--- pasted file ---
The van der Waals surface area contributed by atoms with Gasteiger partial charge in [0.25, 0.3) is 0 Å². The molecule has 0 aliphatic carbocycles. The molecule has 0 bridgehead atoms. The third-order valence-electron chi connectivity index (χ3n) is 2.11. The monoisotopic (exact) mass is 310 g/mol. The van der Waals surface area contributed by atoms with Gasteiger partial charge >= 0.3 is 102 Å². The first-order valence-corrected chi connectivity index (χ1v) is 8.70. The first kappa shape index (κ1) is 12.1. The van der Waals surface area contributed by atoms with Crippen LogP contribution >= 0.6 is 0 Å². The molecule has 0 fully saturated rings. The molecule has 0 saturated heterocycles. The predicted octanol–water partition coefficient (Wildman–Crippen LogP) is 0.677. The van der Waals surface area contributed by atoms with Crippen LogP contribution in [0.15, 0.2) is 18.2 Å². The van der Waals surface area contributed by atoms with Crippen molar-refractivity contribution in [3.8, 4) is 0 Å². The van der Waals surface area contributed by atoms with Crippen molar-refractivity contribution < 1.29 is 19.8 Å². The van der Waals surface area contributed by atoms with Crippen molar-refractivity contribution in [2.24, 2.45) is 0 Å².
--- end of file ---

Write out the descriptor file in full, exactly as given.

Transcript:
The van der Waals surface area contributed by atoms with Gasteiger partial charge in [0.25, 0.3) is 0 Å². The molecule has 0 aliphatic carbocycles. The molecule has 0 bridgehead atoms. The third-order valence-electron chi connectivity index (χ3n) is 2.11. The monoisotopic (exact) mass is 310 g/mol. The van der Waals surface area contributed by atoms with Gasteiger partial charge >= 0.3 is 102 Å². The first-order valence-corrected chi connectivity index (χ1v) is 8.70. The first kappa shape index (κ1) is 12.1. The van der Waals surface area contributed by atoms with Crippen LogP contribution >= 0.6 is 0 Å². The molecule has 0 fully saturated rings. The molecule has 0 saturated heterocycles. The predicted octanol–water partition coefficient (Wildman–Crippen LogP) is 0.677. The van der Waals surface area contributed by atoms with Crippen LogP contribution in [0.15, 0.2) is 18.2 Å². The van der Waals surface area contributed by atoms with Crippen molar-refractivity contribution in [3.8, 4) is 0 Å². The van der Waals surface area contributed by atoms with Crippen molar-refractivity contribution < 1.29 is 19.8 Å². The van der Waals surface area contributed by atoms with Crippen molar-refractivity contribution in [2.24, 2.45) is 0 Å².